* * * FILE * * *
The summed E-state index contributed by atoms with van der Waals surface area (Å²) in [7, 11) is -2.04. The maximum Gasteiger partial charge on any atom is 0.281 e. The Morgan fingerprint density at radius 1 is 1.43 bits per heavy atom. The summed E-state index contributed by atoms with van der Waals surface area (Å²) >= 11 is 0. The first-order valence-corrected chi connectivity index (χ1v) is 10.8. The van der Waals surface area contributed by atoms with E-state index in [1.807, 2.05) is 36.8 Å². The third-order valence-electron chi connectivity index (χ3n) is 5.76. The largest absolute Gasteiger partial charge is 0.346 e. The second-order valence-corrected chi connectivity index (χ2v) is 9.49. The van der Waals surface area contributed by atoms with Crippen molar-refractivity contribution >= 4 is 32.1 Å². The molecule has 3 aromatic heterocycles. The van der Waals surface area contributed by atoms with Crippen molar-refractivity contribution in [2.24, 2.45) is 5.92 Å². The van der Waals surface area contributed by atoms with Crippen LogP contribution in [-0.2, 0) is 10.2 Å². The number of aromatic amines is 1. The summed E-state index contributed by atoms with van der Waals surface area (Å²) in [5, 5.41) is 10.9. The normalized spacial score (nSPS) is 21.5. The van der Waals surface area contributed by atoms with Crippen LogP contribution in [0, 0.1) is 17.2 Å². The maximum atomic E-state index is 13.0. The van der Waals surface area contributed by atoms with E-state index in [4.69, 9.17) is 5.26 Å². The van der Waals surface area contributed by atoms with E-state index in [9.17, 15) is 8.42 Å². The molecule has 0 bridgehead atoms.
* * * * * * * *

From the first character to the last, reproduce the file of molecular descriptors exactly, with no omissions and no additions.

The summed E-state index contributed by atoms with van der Waals surface area (Å²) in [7, 11) is -2.04. The maximum Gasteiger partial charge on any atom is 0.281 e. The Morgan fingerprint density at radius 1 is 1.43 bits per heavy atom. The summed E-state index contributed by atoms with van der Waals surface area (Å²) >= 11 is 0. The first-order valence-corrected chi connectivity index (χ1v) is 10.8. The van der Waals surface area contributed by atoms with E-state index in [1.807, 2.05) is 36.8 Å². The third-order valence-electron chi connectivity index (χ3n) is 5.76. The largest absolute Gasteiger partial charge is 0.346 e. The second-order valence-corrected chi connectivity index (χ2v) is 9.49. The van der Waals surface area contributed by atoms with Crippen molar-refractivity contribution >= 4 is 32.1 Å². The molecule has 3 aromatic heterocycles. The van der Waals surface area contributed by atoms with Crippen molar-refractivity contribution in [2.24, 2.45) is 5.92 Å². The van der Waals surface area contributed by atoms with Crippen LogP contribution in [-0.2, 0) is 10.2 Å². The number of aromatic amines is 1. The summed E-state index contributed by atoms with van der Waals surface area (Å²) in [5, 5.41) is 10.9. The normalized spacial score (nSPS) is 21.5. The van der Waals surface area contributed by atoms with Crippen LogP contribution in [0, 0.1) is 17.2 Å². The maximum atomic E-state index is 13.0. The van der Waals surface area contributed by atoms with E-state index in [4.69, 9.17) is 5.26 Å². The van der Waals surface area contributed by atoms with E-state index in [9.17, 15) is 8.42 Å². The molecule has 0 bridgehead atoms.